May lack the initial quickness and flexibility to remain outside at tackle, struggling to handle the upfield speed of edge rushers (Kemoko Turay and Ogbannia Okoronkwo) at the Senior Bowl. Carries a bit of extra weight around his middle and can get a bit over his skis when caught leaning outside, stumbling against counter-moves and relying on shoves to knock defenders back rather than latching on and controlling opponents. He has little experience at guard and may struggle initially with the transition given the closer confines. Questionable competition with just three games against Power Five opponents over his career (Boston College twice and Connecticut). - Rob Rang 1/27/2018
John Jerry, Giants - Like the 6-5, 335 pound Jerry, Demby possesses rare size and a brawling mentality well suited for playing on the inside, despite college experience at tackle. Demby didn't get the experience against top competition Jerry received at Ole Miss but fared well when given the opportunity, projecting as a solid Day Three selection.
IN OUR VIEW
While Demby enjoyed his success at tackle for Maine (and remained there at both all-star games), his best chance at success at the next level may be at guard due to his square-ish frame and nasty playing demeanor (as well as his average foot speed).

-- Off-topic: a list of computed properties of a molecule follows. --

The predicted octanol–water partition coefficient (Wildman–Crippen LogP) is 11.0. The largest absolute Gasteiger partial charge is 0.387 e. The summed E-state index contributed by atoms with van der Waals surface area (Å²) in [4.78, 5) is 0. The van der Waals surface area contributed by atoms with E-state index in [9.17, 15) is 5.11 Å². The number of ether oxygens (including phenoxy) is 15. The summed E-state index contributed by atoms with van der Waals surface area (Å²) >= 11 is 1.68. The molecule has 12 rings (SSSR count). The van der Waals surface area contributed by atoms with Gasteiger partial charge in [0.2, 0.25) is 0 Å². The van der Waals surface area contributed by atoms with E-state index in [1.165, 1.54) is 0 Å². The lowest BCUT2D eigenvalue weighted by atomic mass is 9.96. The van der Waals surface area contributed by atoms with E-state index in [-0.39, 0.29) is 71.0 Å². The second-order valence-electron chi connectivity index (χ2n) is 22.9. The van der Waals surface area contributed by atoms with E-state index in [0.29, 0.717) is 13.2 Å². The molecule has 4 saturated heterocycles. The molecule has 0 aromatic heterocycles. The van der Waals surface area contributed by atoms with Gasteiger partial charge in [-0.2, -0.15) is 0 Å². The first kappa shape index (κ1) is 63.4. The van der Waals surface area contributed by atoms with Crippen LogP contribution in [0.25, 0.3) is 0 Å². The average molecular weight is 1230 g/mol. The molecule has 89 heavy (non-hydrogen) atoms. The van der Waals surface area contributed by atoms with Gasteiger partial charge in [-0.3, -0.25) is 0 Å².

193 Cowboys: OLB Chris Covington
STRENGTHS: Combative take-on player, using his reach to extend and work off blockers…lateral agility to read and flow…quality run fits to face up ballcarriers and load up behind his pads…strong hands as a tackler to finish once he makes contact…hungry blitzer and plays with clear passion…continuous motor will clean up the mistakes of his teammates…patrols the middle of the field well, floating into zones with a feel for spacing…finds the ball before it arrives in coverage…unselfishly moved positions based on the coaching staff’s recommendation…productive in his only season as a starter and wasn’t out-shined by the more the Hoosiers’ more accomplished linebacker Tegray Scales.
WEAKNESSES: Lacks elite speed and range for the position and can’t afford a wrong step…overeager tackler downhill and eaten up by blockers, allowing the runner to find an escape route…needs to better leverage inside gaps…laser focused on the ballcarrier and late to recognize climbing blockers, slowing his sideline pursuit…sees plays develop, but needs to better read his keys pre-snap to anticipate…shows some hip tightness in his transition when dropping…coverage will be a work-in-progress for him…only one season of starting experience at linebacker and still relatively new at the position…missed most of his true freshman season with a torn ACL (Oct. 2014).
SUMMARY: A one-year starter at Indiana, Covington lined up inside in the Hoosiers’ dual-linebacker scheme, playing next to Tegray Scales. He moved between several positions his first two seasons in Bloomington and entered 2017 with one career defensive start, but quickly adapted and played like a veteran. While very average from a size/speed perspective, Covington competes with a physical appetite and fills with power. With his lack of experience at the position, he needs to continue and develop his awareness, but he rarely took himself out of plays on tape, including in coverage. Overall, Covington might not have a high ceiling in the NFL, but he flashes the competitive chops and enough speed to see the field on special teams.
194 Falcons: WRRussell Gage
195 Rams: DT Sebastian Joseph